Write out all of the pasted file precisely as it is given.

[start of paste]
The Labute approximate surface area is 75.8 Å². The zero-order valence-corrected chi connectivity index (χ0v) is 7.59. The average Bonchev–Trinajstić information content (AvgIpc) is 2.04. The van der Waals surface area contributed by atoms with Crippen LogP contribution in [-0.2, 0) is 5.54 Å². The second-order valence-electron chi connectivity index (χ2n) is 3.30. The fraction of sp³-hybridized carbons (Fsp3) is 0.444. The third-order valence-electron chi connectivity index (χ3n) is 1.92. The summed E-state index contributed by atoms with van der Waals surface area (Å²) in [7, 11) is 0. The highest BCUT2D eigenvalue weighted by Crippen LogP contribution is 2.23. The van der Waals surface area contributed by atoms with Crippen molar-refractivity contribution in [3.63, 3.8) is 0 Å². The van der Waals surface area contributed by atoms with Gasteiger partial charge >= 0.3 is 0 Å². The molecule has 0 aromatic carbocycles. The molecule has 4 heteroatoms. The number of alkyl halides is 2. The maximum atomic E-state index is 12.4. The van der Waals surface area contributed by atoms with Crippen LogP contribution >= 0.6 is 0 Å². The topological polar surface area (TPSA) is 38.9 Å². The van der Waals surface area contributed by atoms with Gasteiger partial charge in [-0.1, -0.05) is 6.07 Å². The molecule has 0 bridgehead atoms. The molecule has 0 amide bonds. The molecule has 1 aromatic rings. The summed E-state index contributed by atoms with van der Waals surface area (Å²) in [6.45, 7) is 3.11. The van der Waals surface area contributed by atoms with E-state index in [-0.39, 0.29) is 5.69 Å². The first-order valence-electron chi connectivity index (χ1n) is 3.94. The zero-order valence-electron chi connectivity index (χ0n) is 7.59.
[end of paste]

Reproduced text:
The Labute approximate surface area is 75.8 Å². The zero-order valence-corrected chi connectivity index (χ0v) is 7.59. The average Bonchev–Trinajstić information content (AvgIpc) is 2.04. The van der Waals surface area contributed by atoms with Crippen LogP contribution in [-0.2, 0) is 5.54 Å². The second-order valence-electron chi connectivity index (χ2n) is 3.30. The fraction of sp³-hybridized carbons (Fsp3) is 0.444. The third-order valence-electron chi connectivity index (χ3n) is 1.92. The summed E-state index contributed by atoms with van der Waals surface area (Å²) in [7, 11) is 0. The highest BCUT2D eigenvalue weighted by Crippen LogP contribution is 2.23. The van der Waals surface area contributed by atoms with Crippen molar-refractivity contribution in [3.63, 3.8) is 0 Å². The van der Waals surface area contributed by atoms with Gasteiger partial charge >= 0.3 is 0 Å². The molecule has 0 aromatic carbocycles. The molecule has 4 heteroatoms. The number of alkyl halides is 2. The maximum atomic E-state index is 12.4. The van der Waals surface area contributed by atoms with Crippen LogP contribution >= 0.6 is 0 Å². The topological polar surface area (TPSA) is 38.9 Å². The van der Waals surface area contributed by atoms with Gasteiger partial charge in [-0.1, -0.05) is 6.07 Å². The molecule has 0 bridgehead atoms. The molecule has 0 amide bonds. The molecule has 1 aromatic rings. The summed E-state index contributed by atoms with van der Waals surface area (Å²) in [6.45, 7) is 3.11. The van der Waals surface area contributed by atoms with E-state index in [-0.39, 0.29) is 5.69 Å². The first-order valence-electron chi connectivity index (χ1n) is 3.94. The zero-order valence-electron chi connectivity index (χ0n) is 7.59.